‘Had austerity been run like a drug trial, it would have been discontinued, given evidence of its deadly side-effects,’ says Stuckler. A recent article in the prestigious medical journal The Lancet also places the blame for the post-crisis deterioration of health levels across Europe on the austerity measures demanded by the troika, concluding that ‘although recessions pose risks to health, the interaction of fiscal austerity with economic shocks and weak social protection is what ultimately seems to escalate health and social crises in Europe’. The same conclusion can be found in a British Medical Journal editorial. In all periphery countries, Caritas has seen a rise in demand from nationals for its charity services, which previously were mostly reserved for migrants and refugees. Moreover, the study also notes that austerity is failing miserably even in economic terms. The report’s conclusion leaves little room for doubt: ‘The policy of prioritising austerity is not working and an alternative is required’.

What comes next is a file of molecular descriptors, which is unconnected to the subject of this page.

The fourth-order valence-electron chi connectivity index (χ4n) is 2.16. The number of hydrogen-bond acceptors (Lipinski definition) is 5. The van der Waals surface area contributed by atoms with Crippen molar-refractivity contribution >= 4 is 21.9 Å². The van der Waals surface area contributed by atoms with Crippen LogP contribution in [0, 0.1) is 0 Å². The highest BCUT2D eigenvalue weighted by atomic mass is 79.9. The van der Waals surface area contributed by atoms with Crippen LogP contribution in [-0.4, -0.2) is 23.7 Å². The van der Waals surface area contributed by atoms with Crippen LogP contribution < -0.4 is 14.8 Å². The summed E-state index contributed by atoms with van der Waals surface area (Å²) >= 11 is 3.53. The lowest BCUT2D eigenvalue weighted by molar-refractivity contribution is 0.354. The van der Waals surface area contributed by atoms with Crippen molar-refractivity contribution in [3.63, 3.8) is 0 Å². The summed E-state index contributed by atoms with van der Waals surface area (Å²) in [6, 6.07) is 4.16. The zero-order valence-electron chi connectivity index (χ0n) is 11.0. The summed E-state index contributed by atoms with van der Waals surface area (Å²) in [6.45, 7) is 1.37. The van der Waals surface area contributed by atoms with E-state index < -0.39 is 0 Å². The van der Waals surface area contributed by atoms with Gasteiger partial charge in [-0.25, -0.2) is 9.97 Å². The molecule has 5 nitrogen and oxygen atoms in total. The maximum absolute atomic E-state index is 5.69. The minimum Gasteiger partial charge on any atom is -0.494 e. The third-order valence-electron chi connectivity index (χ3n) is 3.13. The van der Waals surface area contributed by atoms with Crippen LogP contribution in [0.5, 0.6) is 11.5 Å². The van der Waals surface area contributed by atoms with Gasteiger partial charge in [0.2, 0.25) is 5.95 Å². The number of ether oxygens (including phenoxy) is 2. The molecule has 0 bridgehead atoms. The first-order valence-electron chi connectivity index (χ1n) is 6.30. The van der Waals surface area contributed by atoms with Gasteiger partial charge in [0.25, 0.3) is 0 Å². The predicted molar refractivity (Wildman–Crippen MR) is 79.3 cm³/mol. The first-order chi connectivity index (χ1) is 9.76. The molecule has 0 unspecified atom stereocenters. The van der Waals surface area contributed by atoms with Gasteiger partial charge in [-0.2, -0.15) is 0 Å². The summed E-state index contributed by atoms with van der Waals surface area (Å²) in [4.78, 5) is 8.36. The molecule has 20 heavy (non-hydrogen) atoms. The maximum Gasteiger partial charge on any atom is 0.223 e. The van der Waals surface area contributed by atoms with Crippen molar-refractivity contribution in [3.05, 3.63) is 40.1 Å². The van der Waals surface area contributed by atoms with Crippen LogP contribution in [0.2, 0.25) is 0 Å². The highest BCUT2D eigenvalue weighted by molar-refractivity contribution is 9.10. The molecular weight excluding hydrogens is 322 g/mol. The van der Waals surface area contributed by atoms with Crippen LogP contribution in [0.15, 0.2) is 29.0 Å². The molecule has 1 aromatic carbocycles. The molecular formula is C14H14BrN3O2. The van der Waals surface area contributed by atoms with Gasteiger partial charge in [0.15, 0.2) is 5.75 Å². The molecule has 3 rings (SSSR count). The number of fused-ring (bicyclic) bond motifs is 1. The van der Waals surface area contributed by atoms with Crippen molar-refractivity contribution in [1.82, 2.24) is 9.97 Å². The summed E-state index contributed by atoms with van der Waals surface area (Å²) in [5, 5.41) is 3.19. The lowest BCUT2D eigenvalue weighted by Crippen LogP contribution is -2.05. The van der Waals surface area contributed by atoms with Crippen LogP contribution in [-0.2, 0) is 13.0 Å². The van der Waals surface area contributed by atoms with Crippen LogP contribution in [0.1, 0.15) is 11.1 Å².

A recent 357-page report by the International Labour Organisation (ILO), the Geneva-based UN agency, makes an equally scathing assessment of the effects of austerity in Europe. According to the ILO, fiscal consolidation has given rise to persistent unemployment, lower wages and higher taxes. All three have boosted poverty and social exclusion rates, which now affect some 123 million people or 24 per cent of the EU’s population. Before the start of the crisis in 2008, the figure was 116 million. Today, around 800,000 more children live in poverty compared to five years ago. ‘The achievements of the European social model, which dramatically reduced poverty and promoted prosperity in the period following the Second World War, have been eroded by short-term adjustment reforms’, the report notes, warning that an additional 15-25 million people face the prospect of living in poverty by 2025 if fiscal consolidation continues.
Even the European Parliament’s employment committee recently adopted a report accusing the troika as well as the eurozone’s finance ministers of creating a ‘social tsunami’.